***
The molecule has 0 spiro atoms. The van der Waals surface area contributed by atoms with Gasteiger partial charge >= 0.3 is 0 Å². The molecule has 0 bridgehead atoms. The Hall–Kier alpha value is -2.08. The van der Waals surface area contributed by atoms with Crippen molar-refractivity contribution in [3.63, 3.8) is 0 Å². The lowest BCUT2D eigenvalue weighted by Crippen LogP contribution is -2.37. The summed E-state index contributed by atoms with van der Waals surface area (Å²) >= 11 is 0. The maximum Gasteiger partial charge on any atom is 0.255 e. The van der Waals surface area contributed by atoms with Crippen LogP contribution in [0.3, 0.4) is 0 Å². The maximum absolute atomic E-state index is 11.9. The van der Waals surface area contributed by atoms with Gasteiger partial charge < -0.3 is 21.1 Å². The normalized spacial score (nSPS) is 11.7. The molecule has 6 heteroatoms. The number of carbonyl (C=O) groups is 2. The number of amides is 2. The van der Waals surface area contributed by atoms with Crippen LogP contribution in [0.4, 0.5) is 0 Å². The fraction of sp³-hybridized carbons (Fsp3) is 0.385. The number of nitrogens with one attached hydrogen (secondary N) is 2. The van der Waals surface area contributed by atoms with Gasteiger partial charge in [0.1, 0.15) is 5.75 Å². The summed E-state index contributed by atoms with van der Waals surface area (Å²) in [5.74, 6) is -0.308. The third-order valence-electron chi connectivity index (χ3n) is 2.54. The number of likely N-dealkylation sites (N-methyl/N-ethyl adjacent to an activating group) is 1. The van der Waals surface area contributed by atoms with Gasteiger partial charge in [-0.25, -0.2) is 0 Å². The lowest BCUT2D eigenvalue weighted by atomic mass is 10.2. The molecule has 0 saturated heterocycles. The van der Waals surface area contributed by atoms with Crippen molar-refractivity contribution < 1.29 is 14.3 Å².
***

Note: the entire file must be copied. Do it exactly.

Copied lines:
The molecule has 0 spiro atoms. The van der Waals surface area contributed by atoms with Gasteiger partial charge >= 0.3 is 0 Å². The molecule has 0 bridgehead atoms. The Hall–Kier alpha value is -2.08. The van der Waals surface area contributed by atoms with Crippen molar-refractivity contribution in [3.63, 3.8) is 0 Å². The lowest BCUT2D eigenvalue weighted by Crippen LogP contribution is -2.37. The summed E-state index contributed by atoms with van der Waals surface area (Å²) >= 11 is 0. The maximum Gasteiger partial charge on any atom is 0.255 e. The van der Waals surface area contributed by atoms with Crippen LogP contribution in [0.3, 0.4) is 0 Å². The maximum absolute atomic E-state index is 11.9. The van der Waals surface area contributed by atoms with Gasteiger partial charge < -0.3 is 21.1 Å². The normalized spacial score (nSPS) is 11.7. The molecule has 6 heteroatoms. The number of carbonyl (C=O) groups is 2. The number of amides is 2. The van der Waals surface area contributed by atoms with Crippen LogP contribution in [0.4, 0.5) is 0 Å². The fraction of sp³-hybridized carbons (Fsp3) is 0.385. The number of nitrogens with one attached hydrogen (secondary N) is 2. The van der Waals surface area contributed by atoms with Gasteiger partial charge in [0.1, 0.15) is 5.75 Å². The summed E-state index contributed by atoms with van der Waals surface area (Å²) in [5.74, 6) is -0.308. The third-order valence-electron chi connectivity index (χ3n) is 2.54. The number of likely N-dealkylation sites (N-methyl/N-ethyl adjacent to an activating group) is 1. The van der Waals surface area contributed by atoms with Gasteiger partial charge in [-0.25, -0.2) is 0 Å². The lowest BCUT2D eigenvalue weighted by atomic mass is 10.2. The molecule has 0 saturated heterocycles. The van der Waals surface area contributed by atoms with Crippen molar-refractivity contribution < 1.29 is 14.3 Å².